Lois and Clark strolling down the aisle to tie the Super-knot should have been a ”very special” ratings bonanza. After all, it worked for Rhoda. Heck, it even worked for Joanie and Chachi. Instead, last week’s episode of ABC’s Lois & Clark: The New Adventures of Superman landed the series in third place in its time slot. Again. Once the cobwebbed home of such geriatric fare as Murder, She Wrote, Sunday at 8 is suddenly one of the toughest of Nielsen battles, mainly because Lois & Clark, last season’s reigning champ in the slot, is weakening. But don’t blame Kryptonite. The Man of Steel is succumbing to more-powerful-than-a-locomotive challengers: NBC’s hit 3rd Rock From the Sun and CBS’ heaven-sent drama Touched by an Angel.
”In the past three seasons, people had been getting out of the way of Lois & Clark,” says the show’s exec producer Brad Buckner. ”Now they’re coming right at us.” Are they ever. While the show ended at No. 25 last season, its Sept. 22 premiere landed in 56th place for the week, well behind Angel (No. 15) and 3rd Rock (No. 10). And even though the Oct. 6 nuptials did help L&C pick up some ratings steam (to No. 28), things won’t get any easier when The Simpsons kick off Nov. 3, right after Fox wraps up its World Series coverage. ABC knows it’ll be an uphill battle. Says ABC Entertainment chairman Ted Harbert, ”It’s the main place I would like to improve.”
Obviously, it’s also the place the other networks thought they could improve. ”Moving Angel to that slot was one of our biggest gambles,” says CBS VP of scheduling Kelly Kahl, ”and I’m pleasantly surprised that it’s paid off.” Of course, having perennial ratings powerhouse 60 Minutes as Angel’s lead-in didn’t hurt, since both shows go after the same older audience.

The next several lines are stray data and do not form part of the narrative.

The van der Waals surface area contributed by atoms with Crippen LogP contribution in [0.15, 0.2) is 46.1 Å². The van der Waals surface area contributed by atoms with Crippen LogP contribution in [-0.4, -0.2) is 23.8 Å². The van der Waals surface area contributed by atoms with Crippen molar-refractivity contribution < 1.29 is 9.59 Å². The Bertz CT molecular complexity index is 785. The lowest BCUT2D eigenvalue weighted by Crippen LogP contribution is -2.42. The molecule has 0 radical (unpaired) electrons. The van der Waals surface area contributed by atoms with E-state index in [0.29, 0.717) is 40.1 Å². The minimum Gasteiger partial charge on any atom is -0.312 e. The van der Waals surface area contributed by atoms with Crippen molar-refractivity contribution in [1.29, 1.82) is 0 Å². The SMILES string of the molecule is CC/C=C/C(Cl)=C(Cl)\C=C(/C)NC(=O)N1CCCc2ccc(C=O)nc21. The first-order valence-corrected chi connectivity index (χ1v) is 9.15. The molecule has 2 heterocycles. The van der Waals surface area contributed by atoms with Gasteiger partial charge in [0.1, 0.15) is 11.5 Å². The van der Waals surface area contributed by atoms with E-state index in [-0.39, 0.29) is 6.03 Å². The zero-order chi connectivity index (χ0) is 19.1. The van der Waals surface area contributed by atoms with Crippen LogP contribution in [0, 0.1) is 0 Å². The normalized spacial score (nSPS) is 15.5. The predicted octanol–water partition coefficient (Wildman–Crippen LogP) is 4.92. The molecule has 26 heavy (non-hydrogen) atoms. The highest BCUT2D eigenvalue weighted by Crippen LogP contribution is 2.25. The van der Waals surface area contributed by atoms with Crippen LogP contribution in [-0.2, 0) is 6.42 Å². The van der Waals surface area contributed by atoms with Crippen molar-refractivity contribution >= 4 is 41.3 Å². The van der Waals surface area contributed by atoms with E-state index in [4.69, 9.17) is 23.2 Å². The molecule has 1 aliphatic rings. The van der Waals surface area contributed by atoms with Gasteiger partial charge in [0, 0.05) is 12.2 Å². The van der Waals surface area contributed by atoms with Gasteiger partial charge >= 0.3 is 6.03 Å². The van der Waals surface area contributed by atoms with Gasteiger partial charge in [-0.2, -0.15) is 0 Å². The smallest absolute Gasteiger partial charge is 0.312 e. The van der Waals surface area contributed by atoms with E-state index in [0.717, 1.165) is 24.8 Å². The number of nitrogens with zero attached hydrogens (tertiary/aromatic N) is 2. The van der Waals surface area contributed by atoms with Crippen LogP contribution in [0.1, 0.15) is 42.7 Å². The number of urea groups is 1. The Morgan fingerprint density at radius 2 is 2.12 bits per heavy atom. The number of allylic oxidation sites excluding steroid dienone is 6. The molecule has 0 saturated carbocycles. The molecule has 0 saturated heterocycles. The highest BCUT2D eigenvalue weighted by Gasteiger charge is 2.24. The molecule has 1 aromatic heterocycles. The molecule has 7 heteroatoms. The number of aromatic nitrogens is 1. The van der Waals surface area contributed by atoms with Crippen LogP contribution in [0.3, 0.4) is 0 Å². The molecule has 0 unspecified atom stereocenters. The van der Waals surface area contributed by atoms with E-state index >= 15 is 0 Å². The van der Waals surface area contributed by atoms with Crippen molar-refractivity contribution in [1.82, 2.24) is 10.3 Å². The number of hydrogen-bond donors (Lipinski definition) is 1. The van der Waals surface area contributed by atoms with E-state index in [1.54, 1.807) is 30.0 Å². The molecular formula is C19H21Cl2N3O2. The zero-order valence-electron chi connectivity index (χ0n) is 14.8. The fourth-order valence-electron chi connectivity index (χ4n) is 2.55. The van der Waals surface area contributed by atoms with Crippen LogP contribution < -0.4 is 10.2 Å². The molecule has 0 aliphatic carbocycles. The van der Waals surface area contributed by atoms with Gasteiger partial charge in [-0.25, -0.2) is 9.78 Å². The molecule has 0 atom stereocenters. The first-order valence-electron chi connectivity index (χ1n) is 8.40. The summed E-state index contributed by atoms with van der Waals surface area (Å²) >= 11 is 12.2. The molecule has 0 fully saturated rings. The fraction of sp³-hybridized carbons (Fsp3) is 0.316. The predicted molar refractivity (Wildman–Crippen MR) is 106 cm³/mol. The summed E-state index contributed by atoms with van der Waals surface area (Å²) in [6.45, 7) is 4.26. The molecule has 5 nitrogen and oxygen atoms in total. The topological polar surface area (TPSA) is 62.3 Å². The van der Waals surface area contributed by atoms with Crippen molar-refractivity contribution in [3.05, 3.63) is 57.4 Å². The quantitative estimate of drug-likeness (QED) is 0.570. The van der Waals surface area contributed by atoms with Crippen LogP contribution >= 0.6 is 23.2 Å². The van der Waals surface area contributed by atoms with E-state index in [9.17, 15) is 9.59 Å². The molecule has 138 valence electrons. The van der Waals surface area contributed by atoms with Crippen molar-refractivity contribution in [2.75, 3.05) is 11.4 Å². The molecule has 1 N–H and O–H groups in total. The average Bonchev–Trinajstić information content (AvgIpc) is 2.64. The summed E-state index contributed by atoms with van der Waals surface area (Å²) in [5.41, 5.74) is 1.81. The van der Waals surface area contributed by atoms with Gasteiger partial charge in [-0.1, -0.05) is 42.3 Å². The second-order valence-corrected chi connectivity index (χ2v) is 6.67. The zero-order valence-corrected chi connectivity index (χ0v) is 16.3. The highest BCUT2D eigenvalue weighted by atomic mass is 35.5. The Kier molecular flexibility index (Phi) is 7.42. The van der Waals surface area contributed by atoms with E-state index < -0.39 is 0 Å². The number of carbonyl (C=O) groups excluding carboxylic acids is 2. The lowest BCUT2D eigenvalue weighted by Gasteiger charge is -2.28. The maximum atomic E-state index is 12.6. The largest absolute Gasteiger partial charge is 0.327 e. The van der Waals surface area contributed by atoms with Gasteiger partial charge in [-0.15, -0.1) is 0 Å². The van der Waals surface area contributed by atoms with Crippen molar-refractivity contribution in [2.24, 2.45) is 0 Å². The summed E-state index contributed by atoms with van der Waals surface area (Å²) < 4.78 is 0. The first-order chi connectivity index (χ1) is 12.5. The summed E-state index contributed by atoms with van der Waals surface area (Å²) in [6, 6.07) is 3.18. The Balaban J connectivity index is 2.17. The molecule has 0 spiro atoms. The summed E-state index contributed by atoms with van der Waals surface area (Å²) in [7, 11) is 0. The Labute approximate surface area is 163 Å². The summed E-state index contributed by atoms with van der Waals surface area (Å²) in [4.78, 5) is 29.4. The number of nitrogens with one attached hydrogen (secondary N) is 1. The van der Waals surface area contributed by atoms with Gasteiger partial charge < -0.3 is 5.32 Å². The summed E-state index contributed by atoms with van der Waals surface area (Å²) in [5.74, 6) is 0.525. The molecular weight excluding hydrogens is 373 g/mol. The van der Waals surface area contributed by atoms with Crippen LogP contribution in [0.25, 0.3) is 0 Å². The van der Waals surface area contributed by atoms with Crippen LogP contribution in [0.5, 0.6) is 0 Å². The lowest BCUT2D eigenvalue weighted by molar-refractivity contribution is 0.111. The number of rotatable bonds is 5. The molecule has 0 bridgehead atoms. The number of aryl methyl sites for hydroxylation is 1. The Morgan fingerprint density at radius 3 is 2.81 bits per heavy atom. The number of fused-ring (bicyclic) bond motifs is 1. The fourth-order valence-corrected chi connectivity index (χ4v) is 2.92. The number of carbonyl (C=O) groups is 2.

But the program ABC has to be really smarting about is 3rd Rock, a series originally developed by ABC. The alien comedy isn’t showing signs of a sophomore slump or jet lag after its move from Tuesday. ”We felt that there was a real opportunity,” says NBC Entertainment president Warren Littlefield. ”Our show goes after kids, adults of all ages, both men and women. And we own the alien population.”
Cutthroat competition isn’t the whole story. Pointing to a decline in L&C’s quality, some say the lower ratings are mirroring general boredom with the show. ”If the ratings are like this after the wedding of a lifetime, how much further can you go?” asks media analyst David Marans, a senior partner at the ad agency J. Walter Thompson. And Marans believes things may only get tougher now that Dean Cain and Teri Hatcher play a married couple: ”Look at Moonlighting. As soon as the sexual tension was gone, something was lost. They might want to think about a new time slot.”
”Sure, we’re disappointed,” says L&C’s Buckner. ”Last year we were the victors and this year we’re not, but there’s been no talk of moving time slots. It’s way too premature.” Of course, it’s not too early to call on a cavalcade of guest stars. Delta Burke has already shown up as a wedding-crashing baddie, and upcoming spots by Drew Carey and his sitcom costar Kathy Kinney might add luster. And since that whole wedding thing didn’t exactly turn into a ratings honeymoon, don’t be too surprised if the show tries to up the ”very special” stakes at season’s end: Word is out that next spring’s cliff-hanger will likely involve…Superbaby!
(Additional reporting by Casey Davidson and Jessica Shaw)